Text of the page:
A block and a half separate Henry Irvin’s house from the bayou that serves as the northern border of the Lower Ninth Ward in New Orleans. Modest single-family homes used to line both sides of the street, before Hurricane Katrina hit in 2005. Today, it’s all but empty. Irvin, a 79-year-old widower with two bad knees, has no neighbors between him and the bayou. Facing in the other direction, Irvin stares into a similar solitude: There’s a falling-down house two lots away and a small Baptist church at the end of his block, but otherwise Irvin—a man often called the “mayor of the Lower Ninth Ward,” even by the city’s current mayor—lives here alone. One block over, on Tricou Street, there are six occupied homes, a veritable metropolis in this corner of the community. In whatever direction Irvin points his red truck, he traverses entire blocks choked with vegetation, devoid of both houses and people.
Ten years have passed since a series of catastrophic levee breaches caused the Lower Ninth Ward, along with most of New Orleans, to flood. The city, state, and federal governments have invested more than $600 million in the Lower Ninth, a relatively compact community that measures 20 by 25 blocks. Foundations have contributed tens of millions of dollars to the area. Brad Pitt alone has raised nearly $50 million through the Make It Right Foundation. Tens of thousands of volunteers have done work in the community. All of which raises the question: Why do large stretches of the Lower Ninth still look as if the levees failed only a year ago?
Simple economics has played a big part. Prior to Katrina, the Lower Ninth—a community sometimes referred to as “Backatown”—was home to many of the housekeepers, kitchen workers, and others who kept the tourism industry going in New Orleans. Another large share of its people were retirees who, like Irvin, lived on a fixed income. The average resident survived on $16,000 a year, and more than one in every three residents lived below the poverty line.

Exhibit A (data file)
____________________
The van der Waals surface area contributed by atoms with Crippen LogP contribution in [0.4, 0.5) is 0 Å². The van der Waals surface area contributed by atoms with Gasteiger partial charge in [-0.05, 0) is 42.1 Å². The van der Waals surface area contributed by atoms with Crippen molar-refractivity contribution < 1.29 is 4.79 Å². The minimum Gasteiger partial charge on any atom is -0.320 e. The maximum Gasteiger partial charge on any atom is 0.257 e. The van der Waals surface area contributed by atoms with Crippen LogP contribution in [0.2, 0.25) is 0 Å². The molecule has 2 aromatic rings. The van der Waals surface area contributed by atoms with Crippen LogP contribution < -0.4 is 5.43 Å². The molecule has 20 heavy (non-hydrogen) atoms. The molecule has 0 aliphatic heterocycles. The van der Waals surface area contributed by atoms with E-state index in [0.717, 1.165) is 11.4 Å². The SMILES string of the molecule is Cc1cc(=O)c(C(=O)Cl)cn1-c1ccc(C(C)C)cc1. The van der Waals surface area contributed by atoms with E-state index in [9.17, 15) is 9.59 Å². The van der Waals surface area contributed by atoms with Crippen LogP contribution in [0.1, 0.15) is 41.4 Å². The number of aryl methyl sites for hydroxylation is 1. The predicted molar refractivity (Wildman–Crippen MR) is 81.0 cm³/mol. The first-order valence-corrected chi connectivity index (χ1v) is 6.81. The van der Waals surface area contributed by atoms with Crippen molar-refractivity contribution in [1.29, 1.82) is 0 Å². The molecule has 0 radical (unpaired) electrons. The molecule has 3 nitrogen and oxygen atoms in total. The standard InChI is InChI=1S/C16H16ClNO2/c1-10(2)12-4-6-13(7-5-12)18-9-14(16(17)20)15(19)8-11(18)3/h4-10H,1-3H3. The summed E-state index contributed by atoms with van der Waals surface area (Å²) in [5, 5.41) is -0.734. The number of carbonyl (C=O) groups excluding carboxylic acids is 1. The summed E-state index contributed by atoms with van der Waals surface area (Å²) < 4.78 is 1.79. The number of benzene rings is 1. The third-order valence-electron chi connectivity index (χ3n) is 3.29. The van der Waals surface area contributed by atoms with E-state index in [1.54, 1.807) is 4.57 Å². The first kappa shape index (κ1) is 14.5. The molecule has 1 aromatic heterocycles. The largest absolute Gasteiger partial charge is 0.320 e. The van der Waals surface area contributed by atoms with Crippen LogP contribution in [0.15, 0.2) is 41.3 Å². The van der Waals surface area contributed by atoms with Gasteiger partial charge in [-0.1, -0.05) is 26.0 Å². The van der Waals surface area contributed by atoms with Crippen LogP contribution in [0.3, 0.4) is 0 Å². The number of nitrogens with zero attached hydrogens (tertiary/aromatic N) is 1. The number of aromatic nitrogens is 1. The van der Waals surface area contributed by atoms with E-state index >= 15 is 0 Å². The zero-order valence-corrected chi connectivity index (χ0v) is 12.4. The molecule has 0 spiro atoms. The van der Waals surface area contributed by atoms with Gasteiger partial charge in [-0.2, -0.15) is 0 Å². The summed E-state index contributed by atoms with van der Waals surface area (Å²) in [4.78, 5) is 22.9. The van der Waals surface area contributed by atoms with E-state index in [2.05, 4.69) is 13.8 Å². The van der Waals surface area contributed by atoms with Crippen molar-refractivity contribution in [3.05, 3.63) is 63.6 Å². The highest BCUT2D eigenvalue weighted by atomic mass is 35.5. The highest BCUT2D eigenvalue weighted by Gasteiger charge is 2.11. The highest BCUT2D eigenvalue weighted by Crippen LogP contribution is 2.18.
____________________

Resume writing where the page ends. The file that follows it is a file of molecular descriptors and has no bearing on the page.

But more than economics is at play in the stalled recovery of this community, which was more than 98 percent black at the time of Katrina. The Lower Ninth has always been a place apart from the rest of New Orleans, a small village rather than one neighborhood among many. Much of that is geography. The community is downriver from Uptown and the French Quarter—as downriver as it is possible to be while remaining in New Orleans. The only way to get there is by bridge. The community’s personality before the storm felt more Mississippi Delta than big-city jazz. Residents raised chickens in the yard. They grew vegetables and fished for dinner. They tended to be country folks who went to bed a lot earlier than their city kin. “Before Katrina,” Irvin says, “I could tell you the name of everyone all the way from the bridge on down.”
While this separation made the Lower Nine, as residents tend to call their neighborhood, a distinct and vibrant place, it also left it vulnerable when disaster struck. The shame is that a mix of misperceptions and racially informed myths about the Lower Ninth Ward set the stage for one misguided policy choice after another, at all levels of government. Despite the well-meaning efforts of thousands of volunteers and hundreds of millions of dollars in private donations and public aid, the desolation of Henry Irvin’s community today is a self-fulfilling prophecy.